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Wednesday, December 2, 2015

FASB Issues ASU Simplifying Balance Sheet Classifications for DTAs & DTLs

On November 20, the Financial Accounting Standards Board (FASB) issued Accounting Standards Update (ASU) 2015-17 simplifying the balance sheet classification for deferred tax assets (DTAs) and deferred tax liabilities (DTLs). 

  • Public companies will be required to classify their DTAs and DTLs as noncurrent assets and liabilities for fiscal years and interim periods beginning after December 15, 2016 (for most public companies, Q1 of 2017). 
  • Private companies, however, will need to implement the all noncurrent classification standard for fiscal periods beginning after December 15, 2017 (for most companies the year ended 2018) and for interim periods beginning after December 15, 2018.

Early adoption is permitted even though the guidance will not be effective for several years. Both public and private companies can opt-in at the beginning of their respective interim or annual reporting periods. The guidance can either be applied prospectively or retrospectively.  However, if applied prospectively, entities are required to include quantitative information about the effects of the change on prior periods.

Currently, GAAP requires DTAs and DTLs to be classified as current or noncurrent based on the classification of the assets and liabilities to which the underlying temporary differences relate, or, in the case of loss or credit carryforwards, based on the period in which the attribute is expected to be realized.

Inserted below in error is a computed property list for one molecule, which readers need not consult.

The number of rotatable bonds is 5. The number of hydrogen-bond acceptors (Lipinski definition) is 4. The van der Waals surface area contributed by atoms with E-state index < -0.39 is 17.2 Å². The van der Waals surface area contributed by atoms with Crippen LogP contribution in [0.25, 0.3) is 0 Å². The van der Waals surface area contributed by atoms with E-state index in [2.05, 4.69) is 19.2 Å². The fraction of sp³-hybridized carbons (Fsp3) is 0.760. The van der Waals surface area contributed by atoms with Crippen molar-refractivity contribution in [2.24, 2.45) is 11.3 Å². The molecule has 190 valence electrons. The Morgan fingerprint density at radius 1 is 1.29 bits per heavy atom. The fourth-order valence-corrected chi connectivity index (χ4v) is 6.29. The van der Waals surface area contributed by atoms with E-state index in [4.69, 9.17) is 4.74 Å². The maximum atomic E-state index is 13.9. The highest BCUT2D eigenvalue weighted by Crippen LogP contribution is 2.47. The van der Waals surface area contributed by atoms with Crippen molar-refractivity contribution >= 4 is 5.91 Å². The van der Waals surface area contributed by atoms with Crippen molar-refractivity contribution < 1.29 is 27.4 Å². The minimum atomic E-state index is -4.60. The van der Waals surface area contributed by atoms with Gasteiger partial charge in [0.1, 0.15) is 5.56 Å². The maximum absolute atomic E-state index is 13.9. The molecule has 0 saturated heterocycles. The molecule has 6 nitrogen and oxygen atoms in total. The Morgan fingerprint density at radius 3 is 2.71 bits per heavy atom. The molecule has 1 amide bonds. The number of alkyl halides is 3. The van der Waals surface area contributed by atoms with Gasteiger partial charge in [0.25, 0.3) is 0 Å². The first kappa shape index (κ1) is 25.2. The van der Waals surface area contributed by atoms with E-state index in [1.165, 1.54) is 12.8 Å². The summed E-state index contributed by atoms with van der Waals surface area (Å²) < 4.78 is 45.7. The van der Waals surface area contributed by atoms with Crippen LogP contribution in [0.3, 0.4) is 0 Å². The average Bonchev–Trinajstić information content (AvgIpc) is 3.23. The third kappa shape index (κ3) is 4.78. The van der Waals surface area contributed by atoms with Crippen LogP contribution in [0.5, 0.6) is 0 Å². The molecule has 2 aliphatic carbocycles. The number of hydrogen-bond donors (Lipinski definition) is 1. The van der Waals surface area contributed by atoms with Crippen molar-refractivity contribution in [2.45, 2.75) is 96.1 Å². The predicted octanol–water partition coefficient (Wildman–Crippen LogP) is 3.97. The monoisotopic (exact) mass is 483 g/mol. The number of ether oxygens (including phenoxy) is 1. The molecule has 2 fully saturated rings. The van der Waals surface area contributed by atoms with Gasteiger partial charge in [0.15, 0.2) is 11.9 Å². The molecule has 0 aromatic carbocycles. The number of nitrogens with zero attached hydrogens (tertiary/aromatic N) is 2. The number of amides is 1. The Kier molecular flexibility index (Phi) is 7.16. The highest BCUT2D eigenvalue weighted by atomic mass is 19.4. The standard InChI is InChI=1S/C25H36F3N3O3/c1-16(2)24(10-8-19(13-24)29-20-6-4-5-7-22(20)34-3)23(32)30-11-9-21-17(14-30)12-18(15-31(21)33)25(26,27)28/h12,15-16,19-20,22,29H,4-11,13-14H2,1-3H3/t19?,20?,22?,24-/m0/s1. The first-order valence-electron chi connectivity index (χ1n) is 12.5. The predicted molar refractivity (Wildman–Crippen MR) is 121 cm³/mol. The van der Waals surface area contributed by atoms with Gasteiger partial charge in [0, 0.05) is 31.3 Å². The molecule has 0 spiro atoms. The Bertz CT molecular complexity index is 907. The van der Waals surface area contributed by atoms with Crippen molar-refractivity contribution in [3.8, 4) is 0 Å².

As part of its simplification initiative, FASB chose to implement this standard due to current complexities such as the valuation allowance allocation which is required on a pro rata basis, by jurisdiction, between current and noncurrent deferred tax assets.  Another reason was to closer align GAAP with International Financial Reporting Standards (IFRS).

The new guidance will reduce the complexity (somewhat) in calculating income taxes but companies should be aware that the change to noncurrent classification may have significant effects on certain financial considerations (e.g., working capital requirements, the current ratio, debt covenants, etc.).


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